Southeast Asia is an “obvious” choice because of its “proximity to China,” Bowerman adds.

“Connecting mainland cities by train to Laos and other Southeast Asian countries (down the line) will make it easier, and more profitable, for Chinese travelers – many of whom don’t want to travel long distances, for long periods of time.”

The attraction of Southeast Asia

Offering everything from ancient temples in Laos and beautiful beaches in Thailand to lush jungles and nature tours in Malaysia, Southeast Asia has become a hot spot for Chinese travelers, experts note.

“Many countries share borders and history with China,” says economist Pon Souvannaseng, assistant professor of international studies at Bentley University in the US.

“Of course, China sees Southeast Asia as a very important export market and a very important security center and I think, ultimately, it wants to see Southeast Asian countries in its international sphere of influence.”

Chinese tourists visit the Temple of the Emerald Buddha in Bangkok.  - Photos by Peerapon Boonyakiat/SOPA/LightRocket/Getty Images

Chinese tourists visit the Temple of the Emerald Buddha in Bangkok. – Photos by Peerapon Boonyakiat/SOPA/LightRocket/Getty Images

Interestingly, China’s large land holdings in the region are of particular interest, experts add.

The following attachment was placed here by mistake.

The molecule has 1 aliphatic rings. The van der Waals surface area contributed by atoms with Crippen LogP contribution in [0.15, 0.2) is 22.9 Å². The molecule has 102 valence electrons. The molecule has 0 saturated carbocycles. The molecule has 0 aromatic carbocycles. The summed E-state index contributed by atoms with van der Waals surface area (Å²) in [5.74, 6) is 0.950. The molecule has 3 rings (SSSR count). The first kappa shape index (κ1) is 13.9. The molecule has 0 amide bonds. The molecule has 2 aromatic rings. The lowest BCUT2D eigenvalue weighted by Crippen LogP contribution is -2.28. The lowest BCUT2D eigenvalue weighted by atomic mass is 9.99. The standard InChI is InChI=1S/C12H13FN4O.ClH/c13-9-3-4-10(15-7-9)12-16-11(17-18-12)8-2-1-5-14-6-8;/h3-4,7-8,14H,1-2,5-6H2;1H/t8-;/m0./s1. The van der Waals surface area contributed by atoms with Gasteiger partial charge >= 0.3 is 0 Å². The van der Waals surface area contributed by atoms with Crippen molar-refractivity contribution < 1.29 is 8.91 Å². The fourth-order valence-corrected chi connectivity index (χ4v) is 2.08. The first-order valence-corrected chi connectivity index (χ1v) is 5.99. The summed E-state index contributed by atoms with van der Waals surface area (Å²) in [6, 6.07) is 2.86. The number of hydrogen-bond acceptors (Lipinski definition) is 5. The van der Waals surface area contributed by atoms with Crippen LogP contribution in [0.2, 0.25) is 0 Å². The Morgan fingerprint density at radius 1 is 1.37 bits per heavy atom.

“Cities like Penang and Malacca in Malaysia and Phuket Old Town, which have temples and architecture, were built by Chinese immigrants and are popular with Chinese tourists because of their history and culture,” says Bowerman.

Adding to this is the rise in popularity of rail travel – especially among young Chinese tourists, many of whom are committed to sustainable travel and looking for a new adventure, Bowerman adds.

Pan Wenbo, a 30-year-old security official from Beijing, tells CNN that taking a train through Southeast Asia from his country, rather than flying, should be cheaper and offer better views along the way. Pan has visited Thailand, Singapore, Vietnam and the Philippines in the past five years and says he is eager to explore other countries in the region.

Others such as university student Mei Wei have taken travel tips and inspiration from celebrities on Chinese social media programs such as Douyin – China’s version of TikTok – and Youku, China’s YouTube.

Thanks to several travel videos he has seen in recent months, Wei says he is now planning a summer trip to Laos, Cambodia and possibly Thailand, to visit “special attractions” such as the Angkor Wat temple in Siem Reap.